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Spotlight Report   WHITEY & THE FBI

The myths of 'Whitey' Bulger

By Dick Lehr, Globe Staff, 7/19/1998

Back in the 1970s, Whitey Bulger became an FBI informant.

Until the FBI acknowledged that fact a year ago, the notion of Bulger the Rat was unthinkable. But with the release of once-secret FBI files, two decades of Bulger mythology have unraveled.


Myth: Bulger was the ultimate stand-up gangster who not only demanded loyalty from his own but viewed snitches as the lowest form of life. Indeed, a Bulger soldier, John ``Red'' Shea, once described what he would do to an informant, starting with a bat. ``I'd take my best swing across his head,'' Shea said. ``I'd watch his head come off his shoulders . . . Then I'd take a chainsaw and cut his toes off.''

Reality: Bulger was an informant for nearly 20 years.


Myth: He wasn't really an informant. His FBI handler, John Connolly, says that when he and Bulger got together in 1975, ``He told me, `I will not be called an informant. I will be your strategist.' ''

Reality: Wordplay aside, Bulger was an FBI informant.


Myth: Even if it has turned out he was a longtime FBI informant, Bulger only ratted on the Mafia, not his own. For instance, Connolly repeatedly has told others that Bulger set the terms for his cooperation, quoting Bulger: ``I'm never hurting any of my friends or [IRA members] . I'll only consult with you on these [expletive] people -- the LCN [La Cosa Nostra].''

Reality: Though Bulger did concentrate on the Mafia, he also provided information about his own associates.

The Bulger informant reports included mention of such non-Mafiosi as Howie Winter, Joe McDonald, Jimmy Sims, and Johnny Martorano, all members of Bulger's Winter Hill gang. He said that automatic weapons held by Joe McDonald were for the IRA. There is even information about his partner, Stephen ``The Rifleman'' Flemmi. Bulger reported in 1979 that Flemmi was so incensed about a beating his daughter suffered at a nightclub in Kenmore Square he ``may whack out'' the owner and burn down the club.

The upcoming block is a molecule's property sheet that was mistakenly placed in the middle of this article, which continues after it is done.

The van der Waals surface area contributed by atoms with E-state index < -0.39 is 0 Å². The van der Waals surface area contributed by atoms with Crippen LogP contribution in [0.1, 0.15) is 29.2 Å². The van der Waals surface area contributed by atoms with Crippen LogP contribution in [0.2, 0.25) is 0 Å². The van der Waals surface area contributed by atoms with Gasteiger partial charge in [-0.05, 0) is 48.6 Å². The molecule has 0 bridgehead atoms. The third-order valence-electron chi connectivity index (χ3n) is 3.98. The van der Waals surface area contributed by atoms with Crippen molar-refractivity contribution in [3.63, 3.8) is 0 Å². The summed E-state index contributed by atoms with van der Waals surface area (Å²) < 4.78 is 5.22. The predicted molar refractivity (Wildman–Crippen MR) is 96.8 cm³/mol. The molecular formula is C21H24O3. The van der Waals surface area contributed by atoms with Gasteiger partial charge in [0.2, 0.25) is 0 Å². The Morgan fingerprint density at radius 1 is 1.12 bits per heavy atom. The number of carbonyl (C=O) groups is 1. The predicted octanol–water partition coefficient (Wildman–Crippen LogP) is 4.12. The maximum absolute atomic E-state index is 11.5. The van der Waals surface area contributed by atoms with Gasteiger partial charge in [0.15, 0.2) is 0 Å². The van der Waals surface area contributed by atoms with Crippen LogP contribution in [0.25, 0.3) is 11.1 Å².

Myth: Bulger was unequivocally against drug dealers, a poster boy for antidrug efforts, especially in Southie. In a 1980 FBI report, a self-serving Bulger told the FBI he ``is not in the drug business and personally hates anyone who does; therefore he and any of his associates do not deal in drugs.''

Reality: The only drug dealers Bulger despised were the ones who had not paid him a fee; Bulger reputedly extorted huge profits from dealers, including in South Boston.


Myth: Prior to his 1995 indictment, Bulger had not been arrested in three decades -- proof of a charmed life and his legendary savvy in outfoxing investigators.

Reality: Though cunning, the lucky charm in his life was the protection the FBI provided him. Because he was an informant, the FBI did not target him. It also warned Bulger about bugs and investigations other agencies were mounting against him. In sworn affidavits, Flemmi last year cited more than a dozen leaks he and Bulger received from the FBI over the years.

This story ran on page A18 of the Boston Globe on 07/19/1998.
© Copyright 1998 Globe Newspaper Company.



 KEY FIGURES
Whitey Bulger
Stephen Flemmi
Frank Salemme
Kevin Weeks
John Martorano
John Connolly
John Morris

 FEATURES
Photo gallery
Whitey sightings
Books on Whitey
Whitey chats
Whitey links on the Web

 GLOBE SPECIAL REPORTS
1 9 8 8
The Bulger mystique
A look at Boston's famous brothers, William and Whitey.

1 9 9 5
The story of Whitey's fall
How investigators brought down the elusive criminal.

1 9 9 8
Whitey & the FBI
The relationship between Bulger and Boston's law men.

1 9 9 8
Whitey's life on the run
The fugitive mobster's relentless travels across the country.

Complete list of reports

 GLOBE ARCHIVES

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